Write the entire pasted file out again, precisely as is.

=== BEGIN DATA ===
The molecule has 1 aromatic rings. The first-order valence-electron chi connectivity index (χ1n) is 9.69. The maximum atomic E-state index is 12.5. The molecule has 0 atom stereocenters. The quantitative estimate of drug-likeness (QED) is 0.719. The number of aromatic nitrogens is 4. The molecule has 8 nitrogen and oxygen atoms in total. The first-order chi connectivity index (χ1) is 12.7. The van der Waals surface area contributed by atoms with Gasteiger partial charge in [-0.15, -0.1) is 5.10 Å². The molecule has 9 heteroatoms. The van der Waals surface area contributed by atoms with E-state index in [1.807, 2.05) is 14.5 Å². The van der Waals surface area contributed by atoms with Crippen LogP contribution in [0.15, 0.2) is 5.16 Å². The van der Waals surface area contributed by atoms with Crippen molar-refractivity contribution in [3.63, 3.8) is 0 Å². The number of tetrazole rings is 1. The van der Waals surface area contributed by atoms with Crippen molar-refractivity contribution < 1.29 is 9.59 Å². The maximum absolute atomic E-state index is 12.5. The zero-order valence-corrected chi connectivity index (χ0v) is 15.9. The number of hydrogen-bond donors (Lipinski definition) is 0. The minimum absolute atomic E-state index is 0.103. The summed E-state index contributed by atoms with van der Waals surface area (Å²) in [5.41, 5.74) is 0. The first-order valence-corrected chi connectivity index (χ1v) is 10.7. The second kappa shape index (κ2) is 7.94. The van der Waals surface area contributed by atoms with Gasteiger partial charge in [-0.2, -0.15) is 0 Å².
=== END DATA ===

The molecule has 1 aromatic rings. The first-order valence-electron chi connectivity index (χ1n) is 9.69. The maximum atomic E-state index is 12.5. The molecule has 0 atom stereocenters. The quantitative estimate of drug-likeness (QED) is 0.719. The number of aromatic nitrogens is 4. The molecule has 8 nitrogen and oxygen atoms in total. The first-order chi connectivity index (χ1) is 12.7. The van der Waals surface area contributed by atoms with Gasteiger partial charge in [-0.15, -0.1) is 5.10 Å². The molecule has 9 heteroatoms. The van der Waals surface area contributed by atoms with E-state index in [1.807, 2.05) is 14.5 Å². The van der Waals surface area contributed by atoms with Crippen LogP contribution in [0.15, 0.2) is 5.16 Å². The van der Waals surface area contributed by atoms with Crippen molar-refractivity contribution in [3.63, 3.8) is 0 Å². The number of tetrazole rings is 1. The van der Waals surface area contributed by atoms with Crippen molar-refractivity contribution < 1.29 is 9.59 Å². The maximum absolute atomic E-state index is 12.5. The zero-order valence-corrected chi connectivity index (χ0v) is 15.9. The number of hydrogen-bond donors (Lipinski definition) is 0. The minimum absolute atomic E-state index is 0.103. The summed E-state index contributed by atoms with van der Waals surface area (Å²) in [5.41, 5.74) is 0. The first-order valence-corrected chi connectivity index (χ1v) is 10.7. The second kappa shape index (κ2) is 7.94. The van der Waals surface area contributed by atoms with Gasteiger partial charge in [-0.2, -0.15) is 0 Å².